• Lifting, Twisting, and Bending will worsen the back pain
  • Walking/ Running may feel better than prolonged sitting or standing
  • Changing positions frequently improves the back pain
  • Lying down is usually the most comfortable position


Conservative Options

Conservative options start with things like ice or heat to the affected area.

Medicine that is often used for temporary relief includes NonSteroidal Anti-Inflammatory Drugs (NSAIDS) such as Aspirin, Ibuprofen, and Naproxen. If these are not effective prescription medicine like oral steroids, muscle relaxants, and narcotic pain relievers may be tried.

Depending on the location and exact nature of the problem, physical therapy, chiropractic manipulation and exercises to stretch and strengthen the back may be recommended.

If the above treatments don’t provide significant relief, it may be time to consider surgical options.

Surgical Options

The 2 main surgical options are spine fusion, or artificial disc replacement.


This is major back surgery. It involves removing the degenerated disc, decompressing any affected nerve roots, and inserting bone graft or metallic instrumentation to establish and maintain the normal disc height. This also functions to provide stability and alignment to the affected part of the spine.

As the name implies, a fusion will use bone or instrumentation to prevent movement at that spine level. With time, this may cause problems as the surrounding discs and vertebrae are placed under more stress.

This type of surgery is performed under general anesthesia. A breathing tube will be placed, and you may be positioned on your back, on your side, and/or on your abdomen. It all depends on the specifics of your injury. We’ve got several resources here that explain the anesthesia implications of this procedure.

There’s also this nice, short video by Nucleus Medical Media that uses beautiful graphics to explain the surgical procedure. It’s less than 5 minutes long.

Artificial Disc Replacement

This surgery is done through an anterior approach. For a lumbar disc, this means you will lie on your back during surgery and an incision will be made near your belly button.  A general / vascular surgeon is often involved. They will help the neurosurgeon safely navigate the intestinal contents and blood vessels in your abdomen to access the spine.

Again, this procedure is done under general anesthesia.

There can be complications associated with this surgery as well. It’s beyond the scope here to cover them all, but this is a relatively new procedure (especially in the US). There isn’t as much long term data yet on how patients do with this procedure.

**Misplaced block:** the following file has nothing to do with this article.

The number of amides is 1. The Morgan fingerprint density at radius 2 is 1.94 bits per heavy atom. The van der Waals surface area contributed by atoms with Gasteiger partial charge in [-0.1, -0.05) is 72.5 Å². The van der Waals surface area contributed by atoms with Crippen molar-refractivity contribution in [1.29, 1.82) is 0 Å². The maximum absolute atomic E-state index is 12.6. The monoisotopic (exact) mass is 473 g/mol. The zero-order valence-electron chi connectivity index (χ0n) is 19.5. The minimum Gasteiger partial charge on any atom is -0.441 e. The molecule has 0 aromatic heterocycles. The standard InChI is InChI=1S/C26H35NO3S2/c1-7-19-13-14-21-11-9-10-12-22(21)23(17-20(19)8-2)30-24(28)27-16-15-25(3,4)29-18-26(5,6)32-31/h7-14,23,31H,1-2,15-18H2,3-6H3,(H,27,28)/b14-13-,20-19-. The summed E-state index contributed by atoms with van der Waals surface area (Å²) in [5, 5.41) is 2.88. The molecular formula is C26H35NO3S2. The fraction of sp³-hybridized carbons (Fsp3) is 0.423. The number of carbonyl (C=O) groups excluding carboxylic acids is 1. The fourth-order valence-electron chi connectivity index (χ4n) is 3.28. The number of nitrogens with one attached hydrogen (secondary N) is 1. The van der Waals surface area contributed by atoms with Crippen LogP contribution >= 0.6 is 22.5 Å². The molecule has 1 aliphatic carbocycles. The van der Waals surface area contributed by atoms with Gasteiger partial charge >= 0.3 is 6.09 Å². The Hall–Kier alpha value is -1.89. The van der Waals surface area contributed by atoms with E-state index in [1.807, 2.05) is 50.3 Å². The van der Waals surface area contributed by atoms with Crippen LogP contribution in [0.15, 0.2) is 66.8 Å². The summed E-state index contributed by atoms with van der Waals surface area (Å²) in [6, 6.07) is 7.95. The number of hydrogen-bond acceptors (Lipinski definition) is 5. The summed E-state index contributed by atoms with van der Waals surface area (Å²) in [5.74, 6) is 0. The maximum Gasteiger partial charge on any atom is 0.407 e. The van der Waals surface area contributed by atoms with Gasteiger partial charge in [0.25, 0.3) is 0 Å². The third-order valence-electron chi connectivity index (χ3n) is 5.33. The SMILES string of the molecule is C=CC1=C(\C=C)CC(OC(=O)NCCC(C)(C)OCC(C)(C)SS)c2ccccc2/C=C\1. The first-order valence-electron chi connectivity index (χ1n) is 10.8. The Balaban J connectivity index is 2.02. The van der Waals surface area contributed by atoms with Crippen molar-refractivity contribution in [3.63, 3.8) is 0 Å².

Which Surgery Is Better?

The potential benefits of artificial disc replacement, including limiting stress on nearby discs and retaining mobility, has to be weighed against the potential for the implant wearing out and its possible negative effects on the surrounding spinal structures.

Ultimately, a patient has to have a thorough discussion with their surgeon about all of their options, conservative and surgical, before such a decision is made. There may even be a need for a second expert opinion.

Hopefully, the information here helps you better understand degenerative disc disease and the possible treatments so that you can have a more informed and intelligent conversation with your health care providers.

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Category: Anesthesia Topics, General Anesthesia

Comments (1)

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  1. Mitch says:

    Dr Draginas,
    What you explained here is exactly right. Of course, variations in my situation over 10 yrs ago removed much time for information gathering, a 2nd opinion, etc. At 20 years of age, I was involved in a horrible automobile accident in which the car flipped, rolled on my arm, sent me to a great hospital for 39 days and 6 major surgeries. My arm was still lost due to the surgeons inability to get blood flow to my hand. I was told up front the injuries warranted amputation but if I choose to, they would aggressively try to save my hand. This builds until after seeing a chiropractor in my late thirties to early forties for neck and back pain. His last attempt to adjust my back surprised me with the yelp I released. After an MRI, the chiropractor referred me to a neurosurgeon. He reported I had a cervical herniation that could cause paralysis if not fixed ASAP. He did the fusion with a cadaver bone and used a titanium plate and 4 screws. The surgery was a cake walk but the pain intensity increased. So, I thank God he sent me to an anesthesiologist who has a pain management practice. HE explained that the fusion causes stress below the area fused, thus herniation of 2 additional discs in my thoracic area. T-1 and T-2 with pain residing in my T8 thoracic vertebrae. Been seeing this wonderful MD over 10 yrs. Finally the pain disabled my ability to work and I am a college graduate but between the desk and home visits sitting on the edge of a chair or couch due to some of my clients collections, if you will, thank God for Social Security is about half of my previous take home salaries but I get injections, medication and can survive but one wrong move and I am layer up a few days.
    Great info and trust me folks, some can get the fusion and be pain free but I pissed off the surgeon being honest and telling him it still hurts. Hindsight is 20/20. 10 yrs later and I am sure my pain specialist will outlive me and I will be a pt for life. It could be worse.